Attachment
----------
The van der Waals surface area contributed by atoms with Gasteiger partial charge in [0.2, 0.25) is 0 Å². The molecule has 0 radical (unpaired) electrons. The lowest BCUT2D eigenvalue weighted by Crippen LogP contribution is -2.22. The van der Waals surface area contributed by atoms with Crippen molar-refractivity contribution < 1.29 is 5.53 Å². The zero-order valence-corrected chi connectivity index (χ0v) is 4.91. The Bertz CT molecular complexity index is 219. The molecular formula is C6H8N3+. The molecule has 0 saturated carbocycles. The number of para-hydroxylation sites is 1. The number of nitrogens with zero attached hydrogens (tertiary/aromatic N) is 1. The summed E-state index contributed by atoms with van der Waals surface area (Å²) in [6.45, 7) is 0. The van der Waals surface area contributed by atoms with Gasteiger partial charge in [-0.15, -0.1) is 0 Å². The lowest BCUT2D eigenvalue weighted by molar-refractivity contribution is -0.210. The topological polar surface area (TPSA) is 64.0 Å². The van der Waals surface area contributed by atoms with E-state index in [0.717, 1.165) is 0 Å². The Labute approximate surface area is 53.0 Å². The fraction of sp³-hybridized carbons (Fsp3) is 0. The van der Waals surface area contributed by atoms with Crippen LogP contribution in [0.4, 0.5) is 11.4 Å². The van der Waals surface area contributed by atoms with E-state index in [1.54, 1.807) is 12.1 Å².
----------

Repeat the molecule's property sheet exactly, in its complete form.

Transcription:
The van der Waals surface area contributed by atoms with Gasteiger partial charge in [0.2, 0.25) is 0 Å². The molecule has 0 radical (unpaired) electrons. The lowest BCUT2D eigenvalue weighted by Crippen LogP contribution is -2.22. The van der Waals surface area contributed by atoms with Crippen molar-refractivity contribution < 1.29 is 5.53 Å². The zero-order valence-corrected chi connectivity index (χ0v) is 4.91. The Bertz CT molecular complexity index is 219. The molecular formula is C6H8N3+. The molecule has 0 saturated carbocycles. The number of para-hydroxylation sites is 1. The number of nitrogens with zero attached hydrogens (tertiary/aromatic N) is 1. The summed E-state index contributed by atoms with van der Waals surface area (Å²) in [6.45, 7) is 0. The van der Waals surface area contributed by atoms with Gasteiger partial charge in [-0.15, -0.1) is 0 Å². The lowest BCUT2D eigenvalue weighted by molar-refractivity contribution is -0.210. The topological polar surface area (TPSA) is 64.0 Å². The van der Waals surface area contributed by atoms with E-state index in [0.717, 1.165) is 0 Å². The Labute approximate surface area is 53.0 Å². The fraction of sp³-hybridized carbons (Fsp3) is 0. The van der Waals surface area contributed by atoms with Crippen LogP contribution in [0.4, 0.5) is 11.4 Å². The van der Waals surface area contributed by atoms with E-state index in [1.54, 1.807) is 12.1 Å².